Apples have lots of fiber and are just sweet enough to satisfy cravings. Make sure to eat apples with the skin, as that’s where most of the fiber is located.

Low-Calorie Foods

Crunchy vegetables

It’s no surprise that vegetables are low-calorie and nutrient-rich foods that are closely associated with a healthy weight.

To really feel satisfied with your vegetable-based snack, choose crunchy veggies like broccoli, carrots, celery, cucumbers, or bell peppers.

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low-calorie
nutrient-rich foods

Eggs

High protein, low-calorie eggs may be the perfect breakfast food. Research has shown that those who eat a higher protein breakfast have reduced hunger throughout the day, increased satiety, and reduced production of the hunger hormone ghrelin. Additionally, eggs are an excellent source of B vitamins and vitamins A, D, E, and K and are also one of the best nutritional sources of choline, a key nutrient in cell growth and maintenance and in brain and bone health. 

High protein 
low-calorie

Whole grains

Eating whole grains — like oatmeal, 100% whole-grain bread or pasta, and brown rice — will keep you feeling full longer.

That’s because whole grains have high fiber content and take longer for your body to break down than white grains like refined flour.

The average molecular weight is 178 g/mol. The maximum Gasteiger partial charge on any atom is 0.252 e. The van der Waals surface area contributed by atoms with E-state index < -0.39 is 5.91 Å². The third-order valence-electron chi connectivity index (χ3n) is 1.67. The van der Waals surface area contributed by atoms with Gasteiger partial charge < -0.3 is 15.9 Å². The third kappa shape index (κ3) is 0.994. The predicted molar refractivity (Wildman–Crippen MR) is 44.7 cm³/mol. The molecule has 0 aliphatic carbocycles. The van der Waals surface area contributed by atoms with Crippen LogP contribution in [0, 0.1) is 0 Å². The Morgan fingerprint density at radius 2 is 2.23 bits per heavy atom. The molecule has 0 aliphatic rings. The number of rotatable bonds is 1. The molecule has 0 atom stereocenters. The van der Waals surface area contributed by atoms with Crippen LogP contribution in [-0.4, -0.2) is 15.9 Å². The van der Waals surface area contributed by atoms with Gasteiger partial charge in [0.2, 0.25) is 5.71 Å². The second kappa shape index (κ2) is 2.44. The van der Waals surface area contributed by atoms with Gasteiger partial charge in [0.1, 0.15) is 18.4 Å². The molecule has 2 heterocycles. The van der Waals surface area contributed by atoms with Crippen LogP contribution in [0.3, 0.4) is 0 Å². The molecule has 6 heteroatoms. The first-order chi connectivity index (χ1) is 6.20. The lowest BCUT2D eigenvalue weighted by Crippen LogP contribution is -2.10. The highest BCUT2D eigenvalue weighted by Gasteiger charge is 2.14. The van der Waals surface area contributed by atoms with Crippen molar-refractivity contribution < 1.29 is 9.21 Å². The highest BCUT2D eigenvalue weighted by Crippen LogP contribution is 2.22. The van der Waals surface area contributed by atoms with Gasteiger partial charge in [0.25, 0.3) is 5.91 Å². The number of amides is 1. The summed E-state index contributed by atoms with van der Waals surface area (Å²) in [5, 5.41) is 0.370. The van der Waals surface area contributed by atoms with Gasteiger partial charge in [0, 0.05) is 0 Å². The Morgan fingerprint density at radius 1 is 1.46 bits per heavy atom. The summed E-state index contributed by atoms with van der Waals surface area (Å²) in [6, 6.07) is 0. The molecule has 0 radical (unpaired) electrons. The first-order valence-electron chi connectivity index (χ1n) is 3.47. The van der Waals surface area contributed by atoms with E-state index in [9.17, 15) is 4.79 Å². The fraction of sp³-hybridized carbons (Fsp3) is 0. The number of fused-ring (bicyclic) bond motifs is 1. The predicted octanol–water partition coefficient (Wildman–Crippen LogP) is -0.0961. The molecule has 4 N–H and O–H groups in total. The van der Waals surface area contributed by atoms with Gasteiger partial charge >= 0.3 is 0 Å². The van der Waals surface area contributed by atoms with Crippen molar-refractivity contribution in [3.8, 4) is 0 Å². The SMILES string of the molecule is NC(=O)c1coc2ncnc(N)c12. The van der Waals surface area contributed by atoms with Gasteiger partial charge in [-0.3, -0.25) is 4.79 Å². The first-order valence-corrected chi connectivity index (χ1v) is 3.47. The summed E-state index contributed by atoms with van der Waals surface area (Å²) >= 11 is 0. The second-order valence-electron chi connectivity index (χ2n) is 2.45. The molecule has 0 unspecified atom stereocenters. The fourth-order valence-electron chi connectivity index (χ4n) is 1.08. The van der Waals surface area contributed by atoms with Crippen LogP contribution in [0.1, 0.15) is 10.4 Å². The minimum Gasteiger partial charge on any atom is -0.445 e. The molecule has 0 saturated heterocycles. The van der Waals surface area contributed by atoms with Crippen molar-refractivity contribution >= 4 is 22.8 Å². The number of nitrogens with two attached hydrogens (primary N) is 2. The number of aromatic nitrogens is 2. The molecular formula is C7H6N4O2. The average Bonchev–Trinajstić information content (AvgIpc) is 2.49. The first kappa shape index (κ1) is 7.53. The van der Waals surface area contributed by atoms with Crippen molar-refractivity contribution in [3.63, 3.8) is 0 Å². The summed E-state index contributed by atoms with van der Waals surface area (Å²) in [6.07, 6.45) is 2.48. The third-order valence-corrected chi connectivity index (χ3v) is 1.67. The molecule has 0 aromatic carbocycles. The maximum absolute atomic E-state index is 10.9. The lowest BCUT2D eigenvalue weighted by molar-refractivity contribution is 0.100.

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high fiber
low-calorie

Berries

Berries, such as raspberries, blueberries, blackberries, and strawberries, are excellent options for those looking for low-calorie, filling fruit. With high fiber and water content, berries are also lower in natural sugars than many other fruits. They are packed with vitamins and nutrients, are antioxidant-rich, and even provide anti-inflammatory properties.

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low-calorie food

Sunflower seeds

Like nuts, seeds are calorie-dense, but super healthy since they’re high in healthy fats, fiber, and nutrients like vitamin E. Seeds are also linked to cardiovascular health and an improved cholesterol profile. Try sprinkling sunflower seeds on top of a low-calorie salad to add a nutritious crunch.

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Tomatoes

1 plum tomato has about 10.8 cals while a cherry tomato has only 3.61 calories. These almost zero calorie foods have been linked to the prevention of tumor cancer development, help maintain healthy blood pressure, improve blood sugar, lipids, and insulin levels in people with type II diabetes, and improve eye health.

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healthy food
low-calorie food

Fatty Fish

Fatty fish like salmon, halibut, tuna, and cod are all excellent low-calorie sources of protein. In addition, these fish are high in omega-3 fatty acids, which have been shown to combat inflammatory diseases and improve cardiovascular health, brain health, and eye health. Fatty fish ranked second overall on the satiety index, making it an important addition for anyone looking to lose or maintain weight.

calories

https://www.medicalnewstoday.com/

https://www.myfooddata.com/

https://www.medicalnewstoday.com/articles/empty-calories#what-are-they

https://www.insider.com/

https://www.cookinglight.com/